U.S. Federal Reserve could slow rate hikes as inflation shows signs of easing

U.S. consumer spending barely rose in July, but inflation eased considerably, which could give the Federal Reserve room to scale back its aggressive interest rate increases.

Consumer spending, which accounts for more than two-thirds of U.S. economic activity, edged up 0.1 per cent last month, the Commerce Department said on Friday. Data for June was revised slightly down to show outlays advancing 1.0 per cent instead of 1.1 per cent as previously reported.

Economists polled by Reuters had forecast consumer spending would gain 0.4 per cent.

The national average gasoline price dropped to about US$4.27 per gallon in the last week of July after hitting an all-time high just above US$5 in mid-June, according to data from motorist advocacy group AAA. That likely freed money for spending elsewhere.

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Prices of apparel and services like air travel, hotel and motel accommodation also declined in July, curbing inflation.

A moderate pace of consumer spending in the second quarter helped to blunt the drag on the economy from a sharp slowdown in inventory accumulation caused by supply chain bottlenecks. Gross domestic product contracted at a 0.6 per cent annualized rate last quarter after shrinking at a 1.6 per cent pace in the first quarter.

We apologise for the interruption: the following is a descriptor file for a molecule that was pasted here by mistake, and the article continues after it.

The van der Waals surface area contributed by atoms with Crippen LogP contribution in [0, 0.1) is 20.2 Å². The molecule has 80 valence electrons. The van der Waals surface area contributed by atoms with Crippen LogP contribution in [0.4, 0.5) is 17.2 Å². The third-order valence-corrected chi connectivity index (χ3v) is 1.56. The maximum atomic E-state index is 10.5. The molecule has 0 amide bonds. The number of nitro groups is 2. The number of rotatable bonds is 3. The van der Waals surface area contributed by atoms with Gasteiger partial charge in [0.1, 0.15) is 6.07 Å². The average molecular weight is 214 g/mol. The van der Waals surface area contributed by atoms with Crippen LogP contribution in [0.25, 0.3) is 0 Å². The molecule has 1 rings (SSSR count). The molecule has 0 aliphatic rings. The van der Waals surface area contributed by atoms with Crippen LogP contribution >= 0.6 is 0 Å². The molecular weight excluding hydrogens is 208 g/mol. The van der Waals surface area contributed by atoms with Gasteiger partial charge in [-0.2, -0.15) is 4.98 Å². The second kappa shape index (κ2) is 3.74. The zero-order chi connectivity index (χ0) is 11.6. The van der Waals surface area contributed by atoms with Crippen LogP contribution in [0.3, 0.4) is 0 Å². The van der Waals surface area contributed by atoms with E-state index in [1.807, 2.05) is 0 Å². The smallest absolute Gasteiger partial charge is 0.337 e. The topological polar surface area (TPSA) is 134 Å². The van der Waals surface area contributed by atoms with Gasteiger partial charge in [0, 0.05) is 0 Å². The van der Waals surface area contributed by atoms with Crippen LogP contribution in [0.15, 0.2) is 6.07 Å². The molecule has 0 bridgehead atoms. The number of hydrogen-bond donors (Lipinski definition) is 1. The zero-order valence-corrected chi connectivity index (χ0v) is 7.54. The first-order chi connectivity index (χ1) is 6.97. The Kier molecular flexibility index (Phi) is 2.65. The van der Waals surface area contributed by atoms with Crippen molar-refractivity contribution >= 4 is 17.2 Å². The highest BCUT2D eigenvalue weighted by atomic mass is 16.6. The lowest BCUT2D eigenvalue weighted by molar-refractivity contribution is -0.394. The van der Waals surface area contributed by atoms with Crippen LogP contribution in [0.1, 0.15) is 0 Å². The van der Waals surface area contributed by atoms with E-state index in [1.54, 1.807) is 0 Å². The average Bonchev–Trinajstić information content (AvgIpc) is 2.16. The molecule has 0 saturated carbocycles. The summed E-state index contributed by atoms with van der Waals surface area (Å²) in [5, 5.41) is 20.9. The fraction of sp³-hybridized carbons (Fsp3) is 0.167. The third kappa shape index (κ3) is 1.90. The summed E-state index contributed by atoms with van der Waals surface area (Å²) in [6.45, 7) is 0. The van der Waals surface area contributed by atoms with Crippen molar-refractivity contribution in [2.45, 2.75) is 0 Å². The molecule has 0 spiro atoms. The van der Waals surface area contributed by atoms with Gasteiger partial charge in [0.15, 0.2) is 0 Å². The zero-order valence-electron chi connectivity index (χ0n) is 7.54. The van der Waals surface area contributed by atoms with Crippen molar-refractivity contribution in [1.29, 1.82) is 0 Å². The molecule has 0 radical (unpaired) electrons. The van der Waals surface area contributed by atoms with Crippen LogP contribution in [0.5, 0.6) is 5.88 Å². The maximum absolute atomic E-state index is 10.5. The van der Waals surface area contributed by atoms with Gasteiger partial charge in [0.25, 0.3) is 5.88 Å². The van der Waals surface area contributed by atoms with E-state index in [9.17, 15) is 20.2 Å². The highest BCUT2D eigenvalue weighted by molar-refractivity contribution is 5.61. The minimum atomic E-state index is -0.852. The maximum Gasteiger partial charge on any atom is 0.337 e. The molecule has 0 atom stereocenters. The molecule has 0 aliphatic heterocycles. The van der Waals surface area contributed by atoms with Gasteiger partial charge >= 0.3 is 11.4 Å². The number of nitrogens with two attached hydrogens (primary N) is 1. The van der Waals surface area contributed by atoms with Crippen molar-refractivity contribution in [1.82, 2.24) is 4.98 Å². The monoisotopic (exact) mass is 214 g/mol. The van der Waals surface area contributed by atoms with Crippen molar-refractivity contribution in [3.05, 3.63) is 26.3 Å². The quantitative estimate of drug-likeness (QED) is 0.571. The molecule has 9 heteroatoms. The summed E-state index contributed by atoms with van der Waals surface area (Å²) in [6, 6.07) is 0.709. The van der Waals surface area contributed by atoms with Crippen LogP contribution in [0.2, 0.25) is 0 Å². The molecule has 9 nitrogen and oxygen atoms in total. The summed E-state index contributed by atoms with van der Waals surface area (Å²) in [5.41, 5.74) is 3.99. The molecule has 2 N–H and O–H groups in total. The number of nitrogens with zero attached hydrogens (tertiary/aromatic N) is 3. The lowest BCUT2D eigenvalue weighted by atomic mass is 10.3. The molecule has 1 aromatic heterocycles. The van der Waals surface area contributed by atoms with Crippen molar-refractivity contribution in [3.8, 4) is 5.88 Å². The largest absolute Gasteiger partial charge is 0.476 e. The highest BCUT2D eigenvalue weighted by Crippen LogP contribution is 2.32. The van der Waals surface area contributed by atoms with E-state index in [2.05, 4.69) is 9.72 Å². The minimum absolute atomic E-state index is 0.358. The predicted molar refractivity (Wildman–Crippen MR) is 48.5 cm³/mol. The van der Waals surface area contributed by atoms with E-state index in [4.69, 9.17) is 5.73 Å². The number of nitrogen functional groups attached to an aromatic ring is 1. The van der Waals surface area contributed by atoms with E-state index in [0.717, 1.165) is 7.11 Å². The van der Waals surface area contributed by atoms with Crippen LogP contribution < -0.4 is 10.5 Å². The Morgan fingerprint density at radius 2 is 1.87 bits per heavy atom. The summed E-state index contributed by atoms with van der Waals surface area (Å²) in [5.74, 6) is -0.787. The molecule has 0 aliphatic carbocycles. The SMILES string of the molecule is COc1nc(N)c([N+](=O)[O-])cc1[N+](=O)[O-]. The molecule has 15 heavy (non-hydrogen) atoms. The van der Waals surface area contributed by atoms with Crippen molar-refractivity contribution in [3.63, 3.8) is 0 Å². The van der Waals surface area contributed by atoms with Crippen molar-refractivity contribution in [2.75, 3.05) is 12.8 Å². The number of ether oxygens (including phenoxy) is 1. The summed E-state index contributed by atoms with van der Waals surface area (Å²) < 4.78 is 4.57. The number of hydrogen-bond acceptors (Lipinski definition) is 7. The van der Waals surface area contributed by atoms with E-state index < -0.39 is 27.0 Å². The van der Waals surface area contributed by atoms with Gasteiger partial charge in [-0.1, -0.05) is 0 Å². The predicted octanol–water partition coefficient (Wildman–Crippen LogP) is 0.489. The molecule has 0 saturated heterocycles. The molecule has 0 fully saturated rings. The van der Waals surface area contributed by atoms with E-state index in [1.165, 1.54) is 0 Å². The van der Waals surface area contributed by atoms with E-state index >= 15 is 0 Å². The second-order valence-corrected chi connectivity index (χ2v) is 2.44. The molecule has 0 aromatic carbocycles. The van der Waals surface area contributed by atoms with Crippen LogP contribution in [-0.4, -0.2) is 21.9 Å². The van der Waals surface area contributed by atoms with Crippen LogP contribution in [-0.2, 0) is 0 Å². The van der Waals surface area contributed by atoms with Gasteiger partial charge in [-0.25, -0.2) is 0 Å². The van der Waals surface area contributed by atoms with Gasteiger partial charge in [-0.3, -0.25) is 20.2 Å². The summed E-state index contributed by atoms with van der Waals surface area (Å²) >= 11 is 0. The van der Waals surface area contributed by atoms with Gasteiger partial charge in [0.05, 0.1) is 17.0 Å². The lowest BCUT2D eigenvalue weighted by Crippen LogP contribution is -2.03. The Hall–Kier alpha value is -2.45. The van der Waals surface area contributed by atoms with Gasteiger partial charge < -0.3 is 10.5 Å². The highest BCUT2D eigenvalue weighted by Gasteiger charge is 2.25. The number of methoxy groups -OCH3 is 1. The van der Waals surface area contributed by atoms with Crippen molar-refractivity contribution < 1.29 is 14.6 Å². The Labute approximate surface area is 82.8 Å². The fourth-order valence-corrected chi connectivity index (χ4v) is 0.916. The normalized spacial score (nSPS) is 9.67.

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The economy is, however, not in a recession. When measured from the income side, the economy grew at a 1.4 per cent pace, slowing from the January-March quarter’s 1.8 per cent rate, the government reported on Thursday.

Risks of a downturn remain as the Federal Reserve aggressively tightens monetary policy to control inflation. There is, however, cautious optimism that the U.S. central bank could slow the pace of its rate hikes if inflation continues to moderate.

The personal consumption expenditures (PCE) price index dipped 0.1 per cent last month after surging 1.0 per cent in June. In the 12 months through July, the PCE price index increased 6.3 per cent. The PCE price index shot up 6.8 per cent on a year-on-year basis in June.

Excluding the volatile food and energy components, the PCE price index gained 0.1 per cent after racing 0.6 per cent in June. The so-called core PCE price index increased 4.6 per cent on a year-on-year basis in July after rising 4.8 per cent in June.

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Fed officials are closely watching the PCE price indexes, in addition to the consumer price index. Though oil prices have dropped significantly, rental costs have remained hot, leaving some economists hesitant to declare that inflation has peaked.

Fed Chair Jerome Powell’s address on Friday at the annual Jackson Hole global central banking conference in Wyoming could shed more light on how much further U.S. borrowing costs need to rise.

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